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Every election term, I learn more about how this country really works.

I grew up believing that voting made me an engaged citizen. Remember Bush v. Gore? I didn’t know, until then, that elections were decided before all the votes from came in from Americans living abroad, including Americans in the military. If the election results that year weren’t so close, I wouldn’t have heard about that detail.

In 2008, President Obama got less votes than Hillary Clinton, but he won more delegates. I didn’t quite get the impact at the time. (Now I understand why Clinton supporters were so enraged.) As Hillary battled Bernie, and as the Stop Trump! movement tried to derail his candidacy, the importance of delegates sunk in.

I learned that delegates are a Party (Democrat or Republican) invention. A news reporter went to a Republican caucus and interviewed a party member. He asked whether or not it was fair for Republican delegates to deny Mr. Trump the nomination. I would summarize and paraphrase her response as, “It is fair because everyone has the same chance to come to party meetings and be a part of the decision-making process. If people are not involved, they get what they get.”

Whoa.

Voting comes at the end of a long decision–making and action–taking process. Engaged citizenship means being a part of the process from beginning to end. Voting is literally the least we can do.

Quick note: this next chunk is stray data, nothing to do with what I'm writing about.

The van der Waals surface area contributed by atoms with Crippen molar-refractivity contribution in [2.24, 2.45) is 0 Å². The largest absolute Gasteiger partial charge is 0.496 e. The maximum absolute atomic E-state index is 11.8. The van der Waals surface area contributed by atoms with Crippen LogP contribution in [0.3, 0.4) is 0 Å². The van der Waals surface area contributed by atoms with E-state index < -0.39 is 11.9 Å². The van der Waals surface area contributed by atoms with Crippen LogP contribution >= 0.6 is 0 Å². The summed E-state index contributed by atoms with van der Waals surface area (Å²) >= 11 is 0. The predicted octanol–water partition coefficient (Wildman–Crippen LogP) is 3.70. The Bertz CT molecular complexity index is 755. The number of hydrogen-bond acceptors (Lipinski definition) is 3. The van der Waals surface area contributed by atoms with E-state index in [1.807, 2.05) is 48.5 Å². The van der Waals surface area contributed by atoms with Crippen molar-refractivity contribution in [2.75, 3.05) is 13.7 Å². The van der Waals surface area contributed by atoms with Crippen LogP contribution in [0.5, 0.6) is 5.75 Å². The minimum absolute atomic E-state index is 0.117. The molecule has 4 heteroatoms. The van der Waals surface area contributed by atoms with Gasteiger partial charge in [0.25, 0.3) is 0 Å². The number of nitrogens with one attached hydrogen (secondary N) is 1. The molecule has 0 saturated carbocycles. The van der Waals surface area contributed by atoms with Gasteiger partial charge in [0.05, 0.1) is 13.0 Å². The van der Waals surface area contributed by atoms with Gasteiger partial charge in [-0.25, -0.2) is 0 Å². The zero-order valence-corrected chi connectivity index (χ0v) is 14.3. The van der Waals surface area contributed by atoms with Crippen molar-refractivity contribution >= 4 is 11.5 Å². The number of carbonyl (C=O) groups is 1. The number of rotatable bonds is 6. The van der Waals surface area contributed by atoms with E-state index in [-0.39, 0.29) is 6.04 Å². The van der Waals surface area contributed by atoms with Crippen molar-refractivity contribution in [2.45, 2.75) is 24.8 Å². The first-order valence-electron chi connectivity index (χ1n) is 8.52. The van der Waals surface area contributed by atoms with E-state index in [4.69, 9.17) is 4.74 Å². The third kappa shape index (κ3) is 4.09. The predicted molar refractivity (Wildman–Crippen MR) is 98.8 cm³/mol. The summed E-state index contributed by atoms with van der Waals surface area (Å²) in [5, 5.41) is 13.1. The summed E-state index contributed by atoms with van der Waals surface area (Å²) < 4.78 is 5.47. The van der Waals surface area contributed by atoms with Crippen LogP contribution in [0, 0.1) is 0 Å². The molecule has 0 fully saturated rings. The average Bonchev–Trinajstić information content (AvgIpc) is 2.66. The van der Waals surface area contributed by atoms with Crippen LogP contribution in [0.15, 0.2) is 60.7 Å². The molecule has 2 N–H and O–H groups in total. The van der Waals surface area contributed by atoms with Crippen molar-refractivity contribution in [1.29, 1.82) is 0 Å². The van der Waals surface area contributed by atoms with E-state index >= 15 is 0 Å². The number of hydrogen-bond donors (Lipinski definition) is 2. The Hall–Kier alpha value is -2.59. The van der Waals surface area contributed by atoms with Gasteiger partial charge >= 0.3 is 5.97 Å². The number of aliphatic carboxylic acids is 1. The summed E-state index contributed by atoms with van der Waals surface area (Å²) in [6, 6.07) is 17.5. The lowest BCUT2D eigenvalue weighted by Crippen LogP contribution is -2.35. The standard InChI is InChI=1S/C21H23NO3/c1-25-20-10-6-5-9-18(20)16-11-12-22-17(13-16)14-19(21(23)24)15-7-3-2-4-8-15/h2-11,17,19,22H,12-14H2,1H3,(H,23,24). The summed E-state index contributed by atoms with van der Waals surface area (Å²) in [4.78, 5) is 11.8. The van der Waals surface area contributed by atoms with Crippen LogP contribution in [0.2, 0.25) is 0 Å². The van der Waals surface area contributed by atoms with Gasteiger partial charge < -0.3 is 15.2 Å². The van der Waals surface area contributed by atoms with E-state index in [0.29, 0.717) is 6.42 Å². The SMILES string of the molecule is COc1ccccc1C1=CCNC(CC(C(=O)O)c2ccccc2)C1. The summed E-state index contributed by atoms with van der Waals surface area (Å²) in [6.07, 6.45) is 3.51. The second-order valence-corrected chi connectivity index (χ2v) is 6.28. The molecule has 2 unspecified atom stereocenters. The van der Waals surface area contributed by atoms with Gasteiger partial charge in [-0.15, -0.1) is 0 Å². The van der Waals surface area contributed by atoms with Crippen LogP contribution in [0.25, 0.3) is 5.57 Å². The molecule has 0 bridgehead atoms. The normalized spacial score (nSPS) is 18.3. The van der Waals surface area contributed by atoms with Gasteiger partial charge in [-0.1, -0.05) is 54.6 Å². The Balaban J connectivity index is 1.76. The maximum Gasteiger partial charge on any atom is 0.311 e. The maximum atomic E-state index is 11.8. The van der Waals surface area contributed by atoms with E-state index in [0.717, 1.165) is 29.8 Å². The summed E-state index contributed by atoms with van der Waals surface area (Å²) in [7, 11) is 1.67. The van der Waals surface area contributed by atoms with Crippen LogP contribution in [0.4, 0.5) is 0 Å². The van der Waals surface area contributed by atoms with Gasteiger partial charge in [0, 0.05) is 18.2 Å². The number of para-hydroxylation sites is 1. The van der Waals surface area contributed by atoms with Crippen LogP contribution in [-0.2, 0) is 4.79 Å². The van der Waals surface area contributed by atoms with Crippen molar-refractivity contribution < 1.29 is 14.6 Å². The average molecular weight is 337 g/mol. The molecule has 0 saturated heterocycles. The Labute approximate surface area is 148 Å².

The next NYS election will be on September 13. The registration deadline is August 19.

Rhonda Harrison completed her studies at CUNY SPS to earn her post-graduate certificate in Adult Learning & Program Design. She is a social worker with a background in workforce development and currently works as an Advisor at a community college.

Elected officials make a lot of decisions that affect students, so we should vote.  We get 4 chances to vote in 2016.  Here’s a little summary of what’s happening.

April 19: New Yorkers will vote in their party primaries for president.  Some of the different parties are Democrat, Republican, Working Families Party, Green Party, Conservative Party, etc..  When people register to vote, they get to select the party they want to be a part of.  Some people do not pick a party.  The registration deadline is March 25th.

June 28: Primary day for all 27 New York members of the United States House of Representatives, including New York State Senator Schumer.  The registration deadline is June 3rd.

September 13: Primaries for all 63 seats of the State Senate and all 150 seats of the State Assembly.  The registration deadline is August 19th.

November 8: President and Vice President of the United States.  The registration deadline is October 14th.

The only way to vote is to be registered.

Find out how to get a job as a poll-worker.

You can get more information by checking out CUNY’s Voice Your Choice website.

Rhonda Harrison has just completed her studies at CUNY SPS to earn her post-graduate certificate in Adult Learning & Program Design. She is a social worker with a background in workforce development and currently works as an Advisor at a community college.